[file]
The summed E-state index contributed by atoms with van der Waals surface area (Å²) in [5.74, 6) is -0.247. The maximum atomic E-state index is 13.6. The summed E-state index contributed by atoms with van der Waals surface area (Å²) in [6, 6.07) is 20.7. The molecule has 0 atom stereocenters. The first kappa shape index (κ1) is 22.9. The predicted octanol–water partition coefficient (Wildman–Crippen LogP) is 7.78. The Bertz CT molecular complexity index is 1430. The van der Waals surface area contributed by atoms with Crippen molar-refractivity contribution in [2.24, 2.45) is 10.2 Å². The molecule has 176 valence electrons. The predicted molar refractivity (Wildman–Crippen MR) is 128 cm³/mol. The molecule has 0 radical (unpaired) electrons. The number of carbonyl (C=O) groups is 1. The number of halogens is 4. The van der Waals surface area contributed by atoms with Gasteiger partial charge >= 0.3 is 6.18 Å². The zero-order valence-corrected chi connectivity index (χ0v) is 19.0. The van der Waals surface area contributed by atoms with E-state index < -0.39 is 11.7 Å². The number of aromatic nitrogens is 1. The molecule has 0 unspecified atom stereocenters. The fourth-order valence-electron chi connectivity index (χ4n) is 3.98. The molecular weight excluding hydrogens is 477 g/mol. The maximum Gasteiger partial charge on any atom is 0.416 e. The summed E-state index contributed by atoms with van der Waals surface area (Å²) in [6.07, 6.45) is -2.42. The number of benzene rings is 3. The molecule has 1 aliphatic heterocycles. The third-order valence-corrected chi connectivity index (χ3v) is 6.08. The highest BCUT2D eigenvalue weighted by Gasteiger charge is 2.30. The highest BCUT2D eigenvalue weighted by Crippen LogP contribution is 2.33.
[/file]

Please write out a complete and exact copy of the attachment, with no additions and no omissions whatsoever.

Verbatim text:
The summed E-state index contributed by atoms with van der Waals surface area (Å²) in [5.74, 6) is -0.247. The maximum atomic E-state index is 13.6. The summed E-state index contributed by atoms with van der Waals surface area (Å²) in [6, 6.07) is 20.7. The molecule has 0 atom stereocenters. The first kappa shape index (κ1) is 22.9. The predicted octanol–water partition coefficient (Wildman–Crippen LogP) is 7.78. The Bertz CT molecular complexity index is 1430. The van der Waals surface area contributed by atoms with Crippen molar-refractivity contribution in [2.24, 2.45) is 10.2 Å². The molecule has 176 valence electrons. The predicted molar refractivity (Wildman–Crippen MR) is 128 cm³/mol. The molecule has 0 radical (unpaired) electrons. The number of carbonyl (C=O) groups is 1. The number of halogens is 4. The van der Waals surface area contributed by atoms with Gasteiger partial charge >= 0.3 is 6.18 Å². The zero-order valence-corrected chi connectivity index (χ0v) is 19.0. The van der Waals surface area contributed by atoms with E-state index < -0.39 is 11.7 Å². The number of aromatic nitrogens is 1. The molecule has 0 unspecified atom stereocenters. The fourth-order valence-electron chi connectivity index (χ4n) is 3.98. The molecular weight excluding hydrogens is 477 g/mol. The maximum Gasteiger partial charge on any atom is 0.416 e. The summed E-state index contributed by atoms with van der Waals surface area (Å²) in [6.07, 6.45) is -2.42. The number of benzene rings is 3. The molecule has 1 aliphatic heterocycles. The third-order valence-corrected chi connectivity index (χ3v) is 6.08. The highest BCUT2D eigenvalue weighted by Gasteiger charge is 2.30. The highest BCUT2D eigenvalue weighted by Crippen LogP contribution is 2.33.